“I said, if you leave out this door your ass is not coming back,’” Neverlyn recounted. “‘Oh yes, I’m coming back because my name is on the lease.’ I don’t give a shit what’s on the lease. You leave this door and you’re not coming back.”
Savannah tries to be upfront with her teachers about the challenges she faces, and some, like Coffin, really appreciate it.
“She came to me like a month before the semester began and she said, ‘I just wanted to caution you that I do have a kid and there may be times when I have to miss a day or two because my kid’s sick or something, and I just wanted to know if it was OK with you that, like, I get the work from you and I’ll do it. Like, I will do it.’ I mean, she was really sure about that,” said Coffin. “And I was like, ‘Yeah, totally.’”
Savannah’s commitment to the work has been clear. Her overall grade point average has remained high, and she’s consistently ranked near the top of her class.
But her attendance has been frustrating for school leaders, who expect her to be in school consistently, and on time. The principal, Awilda Ortiz, is a product of the surrounding neighborhood, and in general, plays more the role of ‘tough and no-nonsense leader’ than ‘warm and fuzzy shoulder to cry on.’
She declined to be interviewed on the record for this story.
Ortiz did give me a tour of the school, which has some very impressive career and technical education facilities. That day, when she talked with Savannah about her attendance, Ortiz sternly criticized her for thinking she could rely on her mother to help with Layla. And she warned her that if the latenesses and absences continued, her diploma was at stake.
Savannah took the message hard.
“I wish I was there in her brain to see what she sees of me that’s wrong, or that I’m not good enough or whatever,” said Savannah. “I just want to know. Like, I really just want to know.”
Savannah’s dismal attendance had other consequences. It cost her her spot in the National Honor Society and it pushed her to drop her AP Chemistry course — two things that had been major points of pride for Savannah early in the year.
With all this in mind, she decided to reconsider an offer from her grandparents, who had recently moved to Florida. In November, they said they’d be willing to take Layla for the rest of the school year so Savannah could focus on her classes.
At first Savannah declined, not wanting to be so far from her daughter for so long.
“I don’t think my daughter would want this because, you know, she’s four, and she kind of knows a lot now,” Savannah said in November. “So imagine, like, you know, the whole change. It’s a change for her.”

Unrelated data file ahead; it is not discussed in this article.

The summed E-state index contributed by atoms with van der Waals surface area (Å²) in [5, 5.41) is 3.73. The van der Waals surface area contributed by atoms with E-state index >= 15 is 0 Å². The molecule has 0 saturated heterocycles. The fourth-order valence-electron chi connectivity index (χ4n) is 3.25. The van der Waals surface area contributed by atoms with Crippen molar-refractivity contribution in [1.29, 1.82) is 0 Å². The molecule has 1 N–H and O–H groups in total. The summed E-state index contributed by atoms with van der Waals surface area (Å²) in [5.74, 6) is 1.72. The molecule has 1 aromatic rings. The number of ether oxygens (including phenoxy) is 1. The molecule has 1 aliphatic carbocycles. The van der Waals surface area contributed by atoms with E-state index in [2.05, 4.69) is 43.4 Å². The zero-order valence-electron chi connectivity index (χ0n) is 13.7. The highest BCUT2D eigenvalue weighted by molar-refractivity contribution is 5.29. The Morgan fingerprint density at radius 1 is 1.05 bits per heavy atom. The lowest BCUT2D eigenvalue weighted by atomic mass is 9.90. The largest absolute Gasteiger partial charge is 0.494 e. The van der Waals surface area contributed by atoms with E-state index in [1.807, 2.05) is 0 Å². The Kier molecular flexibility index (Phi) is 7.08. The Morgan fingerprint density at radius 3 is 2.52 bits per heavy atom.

But with graduation pressure mounting, she accepted the offer.
In early March, Layla moved to Florida while Savannah stayed behind to finish school. She left on a Sunday.
“I cried the whole entire day Monday,” said Savannah. “I’m like, ‘Oh my god, I’m so not used to her not being near me.”
She believed, though, that it was the best decision.
“I’m been getting a lot of work done and I don’t have that — not saying that it was like an obstacle — but I don’t have to be stressed out worrying about whether my mom’s going to, like, pick her up from school,” she said.
But Layla’s time in Florida didn’t last long.
Savannah’s grandfather’s health worsened, and it was decided that it’d be better if Layla came back to Philadelphia — where Savannah’s attendance problem was about to get a whole lot worse.
In late April, Savannah’s mother came to her with a last-minute problem. It was a Saturday.
“She was like, ‘Nanie.’ I was like, ‘Yes.’ ‘I need money for two bills.’ ‘What bills?’ And she told me. And I took a deep breath,” said Savannah. “And I said ‘how much?’”
Savannah feared not coming up with money immediately would mean utilities would be cut off. She imagined giving Layla baths in cold water.
“She caught me out of nowhere,” said Savannah. “It was just like, ‘What I’m going to do?’”
Savannah had recently applied to a local grocery store, wanting to pick up night shifts in addition to her job at Providence to save more money. When this news hit, she talked to the store over the weekend and was given a chance to start Monday morning — meaning she’d miss more school.
“And my mom was like, ‘That’s on you.’ And I was like, ‘Well, it is on me, because if I don’t do it, who’s going to do it?’” said Savannah.
She skipped school all week to take the day-shift at the market. She worked six days straight with a cash pay out at the end of each day.
“My body was working, but I felt dead inside, like, I just felt like, ‘Come on, hurry up, let’s just get through this. We doing this for the money,’” said Savannah. “It was so horrible.”
After paying the bills, Savannah quit the job at the market and went back to school, but when she returned there were consequences. The principal told Savannah that even if she technically earned a diploma in June, her poor attendance record would bar her from attending the graduation ceremony.
It’s hard to explain how much of a blow this was for Savannah. She’d been fighting since age 14 to make it to that exact moment, to wear that cap and gown, to prove wrong all the doubters.